Workhorse additives historically used without issue are preferred.
Most PE films contain some form of additives. The “workhorse” additives commonly used have not been shown to cause significant issues with the recycling process or further uses of the recycled PE. Commonly acceptable workhorse additives include:
- Thermal stabilizers - These additives typically enhance the further processing of the polymer and are therefore preferred for recycling.
- UV stabilizers – These additives typically enhance the further processing of the polymer and are therefore preferred for recycling
- Nucleating agents
- Antistatic agents
- Slip agents
- Fillers – note that many fillers are dense, so particular attention should be paid to the overall blend density
- Impact modifiers
- Chemical blowing agents
Additive usage should be minimized to maintain the best performance of recycled PE for future uses.
Degradable additives (photo, oxo, or bio) require testing to determine the appropriate APR recyclability category.
Recycled film is intended to be reused into new products. The new products are engineered to meet particular quality and durability standards given properties of typical recycled film. Additives designed to degrade the polymer by definition diminish the life of the material in the primary use. If not removed in the recycling process, these additives also shorten the useful life of the product made from the recycled film, possibly compromising quality and durability.
Degradable additives should not be used without testing to demonstrate that their inclusion will not materially impair the full service life and properties of any product made from the recycled film that includes the additive. Testing must show that these additives will either separate and be removed from the film in the recycling process or have no adverse effects on the recycled film in future uses. When used, their content should be minimized to the greatest extent possible.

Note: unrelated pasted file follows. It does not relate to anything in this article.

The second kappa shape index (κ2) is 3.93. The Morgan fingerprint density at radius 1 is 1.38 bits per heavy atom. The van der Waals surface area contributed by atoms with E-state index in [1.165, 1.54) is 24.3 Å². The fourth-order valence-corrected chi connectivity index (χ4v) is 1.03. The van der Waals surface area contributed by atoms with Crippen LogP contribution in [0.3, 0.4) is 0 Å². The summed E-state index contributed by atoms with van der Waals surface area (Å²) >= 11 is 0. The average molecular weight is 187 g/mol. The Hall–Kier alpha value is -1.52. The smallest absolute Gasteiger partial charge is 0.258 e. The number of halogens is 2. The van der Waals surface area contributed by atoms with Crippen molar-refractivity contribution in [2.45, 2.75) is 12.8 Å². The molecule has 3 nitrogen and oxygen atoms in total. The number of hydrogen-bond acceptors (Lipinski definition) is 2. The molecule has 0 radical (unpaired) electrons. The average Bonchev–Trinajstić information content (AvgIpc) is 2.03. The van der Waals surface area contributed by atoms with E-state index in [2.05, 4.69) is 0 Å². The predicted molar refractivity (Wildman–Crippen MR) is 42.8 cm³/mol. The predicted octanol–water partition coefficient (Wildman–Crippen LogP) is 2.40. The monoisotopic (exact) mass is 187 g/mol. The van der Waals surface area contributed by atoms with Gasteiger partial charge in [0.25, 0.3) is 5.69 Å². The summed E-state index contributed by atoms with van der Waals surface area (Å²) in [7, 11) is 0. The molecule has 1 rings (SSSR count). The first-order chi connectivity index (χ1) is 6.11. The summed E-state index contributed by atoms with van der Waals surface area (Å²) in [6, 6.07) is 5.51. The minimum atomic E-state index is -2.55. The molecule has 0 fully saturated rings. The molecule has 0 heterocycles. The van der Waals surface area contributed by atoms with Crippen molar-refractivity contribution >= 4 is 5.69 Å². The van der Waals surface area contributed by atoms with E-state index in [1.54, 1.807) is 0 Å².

Screening Test: HDPE/PP Degradable Additives Test
Additive concentration causing the overall blend to sink renders the package non-recyclable per the APR definition.
Many of the additives and fillers used with PE are very dense and when blended with the polymer increase the overall density of the blend. When their weight percentage reaches the point that the blend density is greater than 1.00, the blend sinks in water rather than floats. Density is an important property and float-sink tanks are critical separation tools used by film reclaimers who use a wet wash process. Therefore, a sinking material will be considered waste by such a film reclaimer. Film reclaimers using a dry process are normally able to process this material but there is no way to determine if a particular film will be processed by a dry or wet system. The APR test protocol should be consulted to determine if a blend sinks.
Additives not listed require testing to determine the appropriate APR recyclability category.
The APR recognizes that other types of additives may be required for the performance of a particular package but are not addressed in this document. Of particular concern are additives which cause the recycled PE to discolor, gel or change viscosity after remelting, or dense additives that increase the density of the blend making it sink, thus rendering the package unrecyclable per APR definition. The APR encourages users to test the additive according to the appropriate test protocol before implementing. Testing must show that additives have no adverse effect on the recycled PE in future uses.
The APR is developing a test protocol to determine an additives compatibility with PE in film applications.
Unpigmented PE is preferred.
Natural material has the highest value as a recycled stream since it has the widest variety of end-use applications. It is the most cost effective to process through the recycling system.
White, buff or lightly colored colors are preferred.
It is not common for film to be sorted by color in the recycling process. Therefore, the resulting recycled material is a blend of all the colors present. Light colors blend well with little effect.